The Cask Of Amontillado Dramatic Irony Analysis

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In Edgar Allan Poe’s “The Cask of Amontillado,” irony is applied throughout to help foreshadow future and give more of an insight to the readers, all while adding some humor. Irony is divided into three main types: dramatic, situational, and verbal. Poe uses dramatic irony when he has Fortunato dress as a jester, “a tight-fitting parti-striped dress and his was surmounted by the conical cap and bells” (Poe). The get-up makes Fortunato looks foolish and foreshadows his actions of following Montresor into the catacombs to taste some wine. Montresor even compliments the outfit and says “My dear Fortunato, you are luckily met” (Poe), but it was not Fortunato who was in luck, but Montresor who would gain profit of their meeting. Situational is when one thing is expected, but another happens. Starting with the title, “The Cask of Amontillado,” cask are barrels that are used as wine storage, but also is derived from the same word as casket. While Fortunato seeks a cask of…show more content…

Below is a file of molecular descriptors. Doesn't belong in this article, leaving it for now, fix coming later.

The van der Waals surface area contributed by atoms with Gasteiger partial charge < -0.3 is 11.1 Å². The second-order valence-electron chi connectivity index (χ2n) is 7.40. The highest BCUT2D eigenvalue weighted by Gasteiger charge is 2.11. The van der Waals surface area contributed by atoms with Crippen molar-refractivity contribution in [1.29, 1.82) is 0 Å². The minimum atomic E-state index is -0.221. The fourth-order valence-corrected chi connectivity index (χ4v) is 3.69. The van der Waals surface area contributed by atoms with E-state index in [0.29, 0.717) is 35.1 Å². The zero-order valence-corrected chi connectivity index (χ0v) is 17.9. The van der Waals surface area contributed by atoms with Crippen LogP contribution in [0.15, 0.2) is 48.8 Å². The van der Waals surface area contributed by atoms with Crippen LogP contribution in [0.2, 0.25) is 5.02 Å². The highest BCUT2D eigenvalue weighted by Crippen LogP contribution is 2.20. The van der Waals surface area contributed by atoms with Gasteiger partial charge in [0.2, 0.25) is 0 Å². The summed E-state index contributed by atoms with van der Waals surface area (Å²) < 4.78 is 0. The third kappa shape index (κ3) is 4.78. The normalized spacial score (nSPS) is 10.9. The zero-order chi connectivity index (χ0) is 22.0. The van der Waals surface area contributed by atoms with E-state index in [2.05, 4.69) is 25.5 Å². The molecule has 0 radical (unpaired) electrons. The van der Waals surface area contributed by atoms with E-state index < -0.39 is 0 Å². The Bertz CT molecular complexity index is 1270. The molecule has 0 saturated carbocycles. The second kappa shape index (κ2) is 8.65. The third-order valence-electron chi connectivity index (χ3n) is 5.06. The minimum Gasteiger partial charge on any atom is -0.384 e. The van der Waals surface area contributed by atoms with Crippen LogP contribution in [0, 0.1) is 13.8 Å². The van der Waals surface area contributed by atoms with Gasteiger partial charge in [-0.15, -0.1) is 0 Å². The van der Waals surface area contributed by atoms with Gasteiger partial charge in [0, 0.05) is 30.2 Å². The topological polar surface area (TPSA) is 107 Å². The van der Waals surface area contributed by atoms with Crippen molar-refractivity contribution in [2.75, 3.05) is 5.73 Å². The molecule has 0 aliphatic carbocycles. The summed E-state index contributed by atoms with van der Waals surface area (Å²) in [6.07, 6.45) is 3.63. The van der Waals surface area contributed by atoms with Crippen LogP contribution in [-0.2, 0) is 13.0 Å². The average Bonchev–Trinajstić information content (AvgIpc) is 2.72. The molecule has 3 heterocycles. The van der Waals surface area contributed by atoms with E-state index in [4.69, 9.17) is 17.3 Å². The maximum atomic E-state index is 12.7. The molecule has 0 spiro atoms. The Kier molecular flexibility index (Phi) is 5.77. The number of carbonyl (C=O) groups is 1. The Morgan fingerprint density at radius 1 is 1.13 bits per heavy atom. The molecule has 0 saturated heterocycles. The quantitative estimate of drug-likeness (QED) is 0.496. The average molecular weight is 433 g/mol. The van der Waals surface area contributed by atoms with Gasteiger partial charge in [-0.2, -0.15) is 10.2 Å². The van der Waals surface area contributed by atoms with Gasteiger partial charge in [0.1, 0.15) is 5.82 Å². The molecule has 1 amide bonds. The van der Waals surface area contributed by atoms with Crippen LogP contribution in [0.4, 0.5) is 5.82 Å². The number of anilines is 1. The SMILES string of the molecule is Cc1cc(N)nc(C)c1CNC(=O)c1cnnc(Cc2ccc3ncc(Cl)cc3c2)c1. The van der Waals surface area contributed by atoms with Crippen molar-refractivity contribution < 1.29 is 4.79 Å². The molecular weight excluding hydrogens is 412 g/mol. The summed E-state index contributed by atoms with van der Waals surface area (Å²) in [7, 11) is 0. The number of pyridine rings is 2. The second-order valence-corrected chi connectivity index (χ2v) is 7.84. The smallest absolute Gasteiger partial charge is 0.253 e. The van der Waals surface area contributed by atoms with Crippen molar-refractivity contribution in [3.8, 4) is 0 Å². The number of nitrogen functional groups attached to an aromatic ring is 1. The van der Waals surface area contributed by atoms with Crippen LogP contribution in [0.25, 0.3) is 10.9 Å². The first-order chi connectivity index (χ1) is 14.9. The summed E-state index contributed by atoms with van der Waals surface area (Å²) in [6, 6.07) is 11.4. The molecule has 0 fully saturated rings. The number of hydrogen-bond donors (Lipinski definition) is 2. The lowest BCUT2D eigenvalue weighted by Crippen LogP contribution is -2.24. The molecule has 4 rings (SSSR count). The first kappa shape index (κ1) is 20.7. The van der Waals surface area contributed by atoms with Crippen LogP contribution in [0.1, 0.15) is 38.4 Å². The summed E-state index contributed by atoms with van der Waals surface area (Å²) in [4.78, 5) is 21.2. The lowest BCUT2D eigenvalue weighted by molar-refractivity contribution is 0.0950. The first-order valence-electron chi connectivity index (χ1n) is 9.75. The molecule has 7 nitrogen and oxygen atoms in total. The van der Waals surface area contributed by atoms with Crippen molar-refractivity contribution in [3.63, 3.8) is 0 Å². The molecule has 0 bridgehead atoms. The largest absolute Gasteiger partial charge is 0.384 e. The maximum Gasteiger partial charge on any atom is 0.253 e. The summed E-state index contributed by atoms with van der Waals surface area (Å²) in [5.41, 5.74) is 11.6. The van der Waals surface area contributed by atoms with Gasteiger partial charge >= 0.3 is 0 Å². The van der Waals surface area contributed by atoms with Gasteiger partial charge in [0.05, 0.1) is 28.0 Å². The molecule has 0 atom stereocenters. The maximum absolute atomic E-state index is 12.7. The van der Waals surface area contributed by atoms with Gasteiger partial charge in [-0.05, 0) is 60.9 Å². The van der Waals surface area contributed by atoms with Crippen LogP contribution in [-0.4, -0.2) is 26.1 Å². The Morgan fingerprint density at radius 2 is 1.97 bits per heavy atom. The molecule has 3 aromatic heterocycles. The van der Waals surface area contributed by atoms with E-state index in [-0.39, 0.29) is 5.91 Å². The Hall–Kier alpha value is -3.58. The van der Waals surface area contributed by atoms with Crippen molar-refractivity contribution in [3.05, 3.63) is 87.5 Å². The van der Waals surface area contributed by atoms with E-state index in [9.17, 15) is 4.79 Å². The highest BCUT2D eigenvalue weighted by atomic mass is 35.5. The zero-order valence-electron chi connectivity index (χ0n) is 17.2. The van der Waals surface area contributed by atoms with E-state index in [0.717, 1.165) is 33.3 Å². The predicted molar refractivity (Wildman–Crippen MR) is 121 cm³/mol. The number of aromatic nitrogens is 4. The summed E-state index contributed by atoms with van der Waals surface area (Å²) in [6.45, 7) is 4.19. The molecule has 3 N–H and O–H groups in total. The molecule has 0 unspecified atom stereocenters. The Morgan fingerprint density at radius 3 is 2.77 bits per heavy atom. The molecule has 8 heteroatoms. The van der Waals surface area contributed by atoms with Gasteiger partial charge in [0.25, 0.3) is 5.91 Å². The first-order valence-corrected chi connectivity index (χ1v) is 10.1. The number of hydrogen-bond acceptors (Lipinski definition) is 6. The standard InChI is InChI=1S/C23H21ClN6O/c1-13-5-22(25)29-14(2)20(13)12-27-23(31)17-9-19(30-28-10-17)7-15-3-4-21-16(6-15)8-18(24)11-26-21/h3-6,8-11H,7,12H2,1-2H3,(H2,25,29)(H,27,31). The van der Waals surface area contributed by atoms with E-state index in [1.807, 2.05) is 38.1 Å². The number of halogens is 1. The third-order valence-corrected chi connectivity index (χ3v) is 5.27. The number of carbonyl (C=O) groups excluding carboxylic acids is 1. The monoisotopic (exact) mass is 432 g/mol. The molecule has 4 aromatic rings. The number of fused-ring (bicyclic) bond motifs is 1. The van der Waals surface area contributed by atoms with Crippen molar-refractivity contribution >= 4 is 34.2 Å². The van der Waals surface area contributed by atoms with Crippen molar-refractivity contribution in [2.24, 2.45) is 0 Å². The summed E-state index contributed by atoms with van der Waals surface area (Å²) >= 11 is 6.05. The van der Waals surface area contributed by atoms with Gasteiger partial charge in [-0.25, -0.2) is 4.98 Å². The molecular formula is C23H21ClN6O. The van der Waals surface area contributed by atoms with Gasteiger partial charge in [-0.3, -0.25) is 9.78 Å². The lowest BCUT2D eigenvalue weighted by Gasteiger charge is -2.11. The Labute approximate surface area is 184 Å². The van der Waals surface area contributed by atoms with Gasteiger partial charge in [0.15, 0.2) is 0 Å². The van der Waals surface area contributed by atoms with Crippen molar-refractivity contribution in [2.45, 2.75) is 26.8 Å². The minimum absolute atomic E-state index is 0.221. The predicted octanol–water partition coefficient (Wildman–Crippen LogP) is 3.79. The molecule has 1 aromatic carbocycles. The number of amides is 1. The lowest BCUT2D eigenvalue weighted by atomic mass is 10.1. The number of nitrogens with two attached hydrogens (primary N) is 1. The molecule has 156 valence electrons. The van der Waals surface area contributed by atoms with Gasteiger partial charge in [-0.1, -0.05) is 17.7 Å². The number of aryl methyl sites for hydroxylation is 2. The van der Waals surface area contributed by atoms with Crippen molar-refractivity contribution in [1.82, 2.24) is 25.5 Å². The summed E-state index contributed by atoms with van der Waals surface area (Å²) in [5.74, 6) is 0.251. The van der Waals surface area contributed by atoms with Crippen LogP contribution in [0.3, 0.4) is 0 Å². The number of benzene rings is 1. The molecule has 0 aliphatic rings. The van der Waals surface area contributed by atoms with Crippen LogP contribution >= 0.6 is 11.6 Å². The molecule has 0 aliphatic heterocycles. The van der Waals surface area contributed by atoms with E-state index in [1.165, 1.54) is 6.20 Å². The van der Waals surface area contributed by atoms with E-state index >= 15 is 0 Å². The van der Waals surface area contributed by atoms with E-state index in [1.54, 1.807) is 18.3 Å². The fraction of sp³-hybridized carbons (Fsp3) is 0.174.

You are rich, respected, admired, beloved; you are happy as once I was. You are a man to be missed. For me it is no matter. We will go back; you will be ill, and I cannot be responsible” (Poe). The reader is aware of Montresor’s murderous plans, while Fortunato has yet to have a clue as he is invited in the catacombs for some wine. This is one other time that Montresor uses reverses psychology to get what he wants. He knows that it will only make Fortunato want to keep on going. Montresor does not want a little cough to be responsible for Fortunato’s death as he wants to take full credit. Fortunato even says, “Enough… the cough is a mere nothing; it will not kill me. I shall not die of a cough,” only to have Montresor reply “True – true,” (Poe). Montresor may seem compassionate and supportive, but it could be indicating that he is agreeing that the cough indeed will not be Fortunato’s
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